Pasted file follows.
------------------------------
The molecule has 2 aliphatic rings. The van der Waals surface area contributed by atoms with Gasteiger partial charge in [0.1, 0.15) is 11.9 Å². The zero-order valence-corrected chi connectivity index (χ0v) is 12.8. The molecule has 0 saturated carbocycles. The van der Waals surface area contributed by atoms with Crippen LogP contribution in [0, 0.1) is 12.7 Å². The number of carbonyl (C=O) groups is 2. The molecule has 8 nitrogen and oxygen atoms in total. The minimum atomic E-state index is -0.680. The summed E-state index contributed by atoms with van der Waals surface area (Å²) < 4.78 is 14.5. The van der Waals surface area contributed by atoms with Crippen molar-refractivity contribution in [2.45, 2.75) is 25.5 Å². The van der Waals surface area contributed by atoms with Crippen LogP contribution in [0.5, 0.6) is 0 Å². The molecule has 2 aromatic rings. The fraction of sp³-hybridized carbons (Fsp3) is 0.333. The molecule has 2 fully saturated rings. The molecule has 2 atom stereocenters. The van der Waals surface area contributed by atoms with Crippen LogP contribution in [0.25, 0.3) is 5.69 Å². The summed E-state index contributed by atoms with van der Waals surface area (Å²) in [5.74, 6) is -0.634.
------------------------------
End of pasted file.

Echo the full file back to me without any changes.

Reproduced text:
The molecule has 2 aliphatic rings. The van der Waals surface area contributed by atoms with Gasteiger partial charge in [0.1, 0.15) is 11.9 Å². The zero-order valence-corrected chi connectivity index (χ0v) is 12.8. The molecule has 0 saturated carbocycles. The van der Waals surface area contributed by atoms with Crippen LogP contribution in [0, 0.1) is 12.7 Å². The number of carbonyl (C=O) groups is 2. The molecule has 8 nitrogen and oxygen atoms in total. The minimum atomic E-state index is -0.680. The summed E-state index contributed by atoms with van der Waals surface area (Å²) < 4.78 is 14.5. The van der Waals surface area contributed by atoms with Crippen molar-refractivity contribution in [2.45, 2.75) is 25.5 Å². The van der Waals surface area contributed by atoms with Crippen LogP contribution in [0.5, 0.6) is 0 Å². The molecule has 2 aromatic rings. The fraction of sp³-hybridized carbons (Fsp3) is 0.333. The molecule has 2 fully saturated rings. The molecule has 2 atom stereocenters. The van der Waals surface area contributed by atoms with Crippen LogP contribution in [0.25, 0.3) is 5.69 Å². The summed E-state index contributed by atoms with van der Waals surface area (Å²) in [5.74, 6) is -0.634.